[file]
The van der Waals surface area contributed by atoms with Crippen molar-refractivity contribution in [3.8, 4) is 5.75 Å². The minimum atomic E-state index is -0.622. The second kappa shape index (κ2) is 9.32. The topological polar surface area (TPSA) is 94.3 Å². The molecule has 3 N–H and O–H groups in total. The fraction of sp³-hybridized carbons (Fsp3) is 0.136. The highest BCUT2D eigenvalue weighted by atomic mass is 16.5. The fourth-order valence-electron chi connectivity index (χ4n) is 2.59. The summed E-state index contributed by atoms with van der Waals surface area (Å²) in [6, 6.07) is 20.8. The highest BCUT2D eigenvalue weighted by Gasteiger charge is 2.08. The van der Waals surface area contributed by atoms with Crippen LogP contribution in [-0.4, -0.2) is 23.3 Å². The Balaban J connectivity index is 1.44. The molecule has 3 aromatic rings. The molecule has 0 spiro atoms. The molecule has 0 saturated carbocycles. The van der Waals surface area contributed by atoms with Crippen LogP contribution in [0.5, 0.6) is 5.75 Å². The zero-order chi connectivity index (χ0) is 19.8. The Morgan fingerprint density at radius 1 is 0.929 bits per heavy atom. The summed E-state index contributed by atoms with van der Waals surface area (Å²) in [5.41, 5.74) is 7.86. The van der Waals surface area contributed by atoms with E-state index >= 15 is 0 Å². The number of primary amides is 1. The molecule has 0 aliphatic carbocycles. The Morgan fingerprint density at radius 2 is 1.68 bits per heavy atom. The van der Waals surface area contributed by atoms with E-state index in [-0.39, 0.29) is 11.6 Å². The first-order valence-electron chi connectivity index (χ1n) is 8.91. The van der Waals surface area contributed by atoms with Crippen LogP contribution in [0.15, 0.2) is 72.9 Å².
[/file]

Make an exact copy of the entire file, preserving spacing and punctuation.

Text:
The van der Waals surface area contributed by atoms with Crippen molar-refractivity contribution in [3.8, 4) is 5.75 Å². The minimum atomic E-state index is -0.622. The second kappa shape index (κ2) is 9.32. The topological polar surface area (TPSA) is 94.3 Å². The molecule has 3 N–H and O–H groups in total. The fraction of sp³-hybridized carbons (Fsp3) is 0.136. The highest BCUT2D eigenvalue weighted by atomic mass is 16.5. The fourth-order valence-electron chi connectivity index (χ4n) is 2.59. The summed E-state index contributed by atoms with van der Waals surface area (Å²) in [6, 6.07) is 20.8. The highest BCUT2D eigenvalue weighted by Gasteiger charge is 2.08. The van der Waals surface area contributed by atoms with Crippen LogP contribution in [-0.4, -0.2) is 23.3 Å². The Balaban J connectivity index is 1.44. The molecule has 3 aromatic rings. The molecule has 0 spiro atoms. The molecule has 0 saturated carbocycles. The van der Waals surface area contributed by atoms with Crippen LogP contribution in [0.5, 0.6) is 5.75 Å². The zero-order chi connectivity index (χ0) is 19.8. The Morgan fingerprint density at radius 1 is 0.929 bits per heavy atom. The summed E-state index contributed by atoms with van der Waals surface area (Å²) in [5.41, 5.74) is 7.86. The van der Waals surface area contributed by atoms with E-state index >= 15 is 0 Å². The number of primary amides is 1. The molecule has 0 aliphatic carbocycles. The Morgan fingerprint density at radius 2 is 1.68 bits per heavy atom. The van der Waals surface area contributed by atoms with E-state index in [-0.39, 0.29) is 11.6 Å². The first-order valence-electron chi connectivity index (χ1n) is 8.91. The van der Waals surface area contributed by atoms with Crippen LogP contribution in [0.15, 0.2) is 72.9 Å².